Sunday, December 22, 2019

Assessing 2020 ACA marketplace enrollment? Don't forget Virginia's 2-year Medicaid expansion shakeout

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In assessing total ACA marketplace enrollment for 2020, it's important to keep in mind that the fallout from Medicaid expansion expansion in Virginia continued into a second year.

As I've noted before, that's generally been the case in states that have enacted belated Medicaid expansions after the ACA's core programs launched in 2014.

Marketplace enrollment drops when a state implements the Medicaid expansion (rendered voluntary to states by the Supreme Court in 2012) because the lowest-income marketplace enrollees become eligible for Medicaid -- and therefore no longer eligible for marketplace plans, at least theoretically.

In expansion states, people with incomes up to 138% of the Federal Poverty Level (FPL) are eligible for Medicaid -- and so, not for marketplace subsidies. In states that have refused the expansion (e.g., Virginia until Jan. 2019), eligibility for marketplace coverage begins at 100% FPL.

For those in nonexpansion states who "should have" been Medicaid-eligible, with incomes in the 100-138% FPL range, marketplace coverage is relatively affordable: a benchmark silver plan with strong Cost Sharing Reduction (CSR) costs 2% of income.  At incomes up to 150% FPL, CSR raises the actuarial value of a silver plan to 94%, which translates to a deductible averaging about $200.

In Virginia in 2018, about 27% of enrollees, or 108,000, had incomes in the 100-138% FPL range. Medicaid enrollment for 2019 began on Nov. 1, 2018. I forecast that marketplace enrollment in the wake of Medicaid expansion would drop by a bit over 100,000.

In 2019,  marketplace enrollment in Virginia dropped by just 72,000, and enrollment at 100-150% FPL dropped by just 39,000. A bit over 80% of those in the 100-150% FPL range, the breakout CMS provides, were likely in the 100-138% FPL range, i.e, Medicaid-eligible.* Auto-enrollment may have kept some Medicaid-eligible people in place, and others may have exercised, um, flexibility in income reporting (on both ends, as those with incomes below 100% FPL in nonexpansion states get no ACA help whatsoever).

The shakeout continued in the open enrollment period for 2020, which ended on December 18. The table below provides final tallies for 2018 and 2019, which include breakouts by income bracket and plan type (e.g., the strongest type of CSR-enhanced silver, available up to 150% FPL). Also included: the rough total as of the end of open enrollment for 2020, posted by CMS this past Friday.

Virginia: Enrollment in ACA marketplace as of end of Open Enrollment, 2018-2020
Total enrollment
100-150% FPL
CSR silver – 94% AV
Source: CMS state-level Public Use Files; CMS Week 7 enrollment snapshot, 2020**
              2020 totals updated 4/9/21 (100-150% FPL and CSR-94 not available at first post)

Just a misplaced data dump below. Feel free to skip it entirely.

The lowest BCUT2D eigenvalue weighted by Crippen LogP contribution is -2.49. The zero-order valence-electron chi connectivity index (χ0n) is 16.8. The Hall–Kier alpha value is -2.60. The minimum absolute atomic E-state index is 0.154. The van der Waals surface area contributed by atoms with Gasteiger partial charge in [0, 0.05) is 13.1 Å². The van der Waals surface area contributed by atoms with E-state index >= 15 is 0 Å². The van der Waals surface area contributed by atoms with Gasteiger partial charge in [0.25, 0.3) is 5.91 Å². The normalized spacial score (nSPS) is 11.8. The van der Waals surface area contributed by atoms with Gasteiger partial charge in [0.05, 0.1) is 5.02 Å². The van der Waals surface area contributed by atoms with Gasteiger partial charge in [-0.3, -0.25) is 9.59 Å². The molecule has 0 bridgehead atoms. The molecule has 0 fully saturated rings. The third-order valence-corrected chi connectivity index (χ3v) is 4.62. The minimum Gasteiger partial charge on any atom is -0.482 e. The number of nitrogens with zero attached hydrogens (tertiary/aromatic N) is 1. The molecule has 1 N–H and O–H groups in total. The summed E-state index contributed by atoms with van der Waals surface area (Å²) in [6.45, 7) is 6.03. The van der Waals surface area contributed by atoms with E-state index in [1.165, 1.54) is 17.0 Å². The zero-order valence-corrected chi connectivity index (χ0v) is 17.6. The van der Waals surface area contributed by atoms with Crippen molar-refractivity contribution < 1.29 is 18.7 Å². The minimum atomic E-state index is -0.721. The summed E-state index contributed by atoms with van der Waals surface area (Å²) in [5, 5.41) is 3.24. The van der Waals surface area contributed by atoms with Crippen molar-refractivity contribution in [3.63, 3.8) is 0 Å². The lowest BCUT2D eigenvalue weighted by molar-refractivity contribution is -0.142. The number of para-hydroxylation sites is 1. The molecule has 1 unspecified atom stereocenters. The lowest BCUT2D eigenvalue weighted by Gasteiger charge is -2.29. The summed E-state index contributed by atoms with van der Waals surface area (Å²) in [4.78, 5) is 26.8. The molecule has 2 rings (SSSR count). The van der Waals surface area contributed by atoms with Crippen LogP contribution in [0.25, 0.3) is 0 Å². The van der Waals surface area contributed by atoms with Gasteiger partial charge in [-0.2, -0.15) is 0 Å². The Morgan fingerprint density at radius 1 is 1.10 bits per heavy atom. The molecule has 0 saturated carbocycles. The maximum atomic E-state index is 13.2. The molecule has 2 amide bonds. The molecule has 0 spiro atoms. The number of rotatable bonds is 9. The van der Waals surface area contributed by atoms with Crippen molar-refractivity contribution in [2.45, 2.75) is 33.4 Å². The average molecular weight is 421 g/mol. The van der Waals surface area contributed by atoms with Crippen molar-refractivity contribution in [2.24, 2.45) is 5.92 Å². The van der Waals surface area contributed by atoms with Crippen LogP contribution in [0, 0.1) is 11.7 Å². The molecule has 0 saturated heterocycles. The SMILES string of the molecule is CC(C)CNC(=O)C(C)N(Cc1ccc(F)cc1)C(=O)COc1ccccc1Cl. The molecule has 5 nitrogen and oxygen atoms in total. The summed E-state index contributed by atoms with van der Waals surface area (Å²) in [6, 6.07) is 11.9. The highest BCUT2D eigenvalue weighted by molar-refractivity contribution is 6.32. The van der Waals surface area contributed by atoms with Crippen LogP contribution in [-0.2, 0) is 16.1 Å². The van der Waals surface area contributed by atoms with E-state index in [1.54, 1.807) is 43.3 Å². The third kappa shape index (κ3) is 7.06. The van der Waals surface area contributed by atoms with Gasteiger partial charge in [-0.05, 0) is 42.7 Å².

Total enrollment in Virginia dropped by 57,000 in 2020 after the 72,000 drop in 2019. In the other 37 states using the federal platform,, enrollment was flat for the year. Premium differences from 2019 to 2020 for subsidized enrollees in Virginia are a mixed bag; the cheapest plan at each metal level is higher in some counties, lower in others. The enrollment drop is almost surely mainly due to further movement to Medicaid.

Medicaid expansion probably has a mixed effect on a state marketplace. On one hand, marketplace enrollment obviously goes down. On the other hand, the lowest-income enrollees tend to be the sickest: CMS estimated in 2016 that all other factors being equal (i.e., controlled for), Medicaid expansion reduces premiums by about 7%. On the other-other hand, Medicaid expansion reduces the potential for premium discounts in bronze and gold plans generated by silver loading -- the pricing of CSR directly into silver plans only, which began after Trump cut off direct payments to insurers for CSR in late 2017. I explored the possible impact of Medicaid expansion on silver loading in Virginia last year, in this post.

On yet another hand, insurers' pricing of bronze and gold plans relative to silver often does not accurately reflect the real actuarial value of silver plans in a given market, which varies according to the percentage of silver enrollees who obtain strong CSR. Bear in mind that silver plans provide benefits comparable to platinum plans at incomes up to 200% FPL. In nonexpansion states, the vast majority of silver plan enrollees are below that income threshold.


* In 2016, the one year in which CMS broke out the 100-138% range separately, 82% of Virginia enrollees in the 100-150% FPL band proved to be in the narrower "should-have-been-in-Medicaid" range -- 100-138% FPL.

** The Virginia enrollment total for this year is a rough cut, which CMS will adjust in coming weeks. The change likely will be minor.

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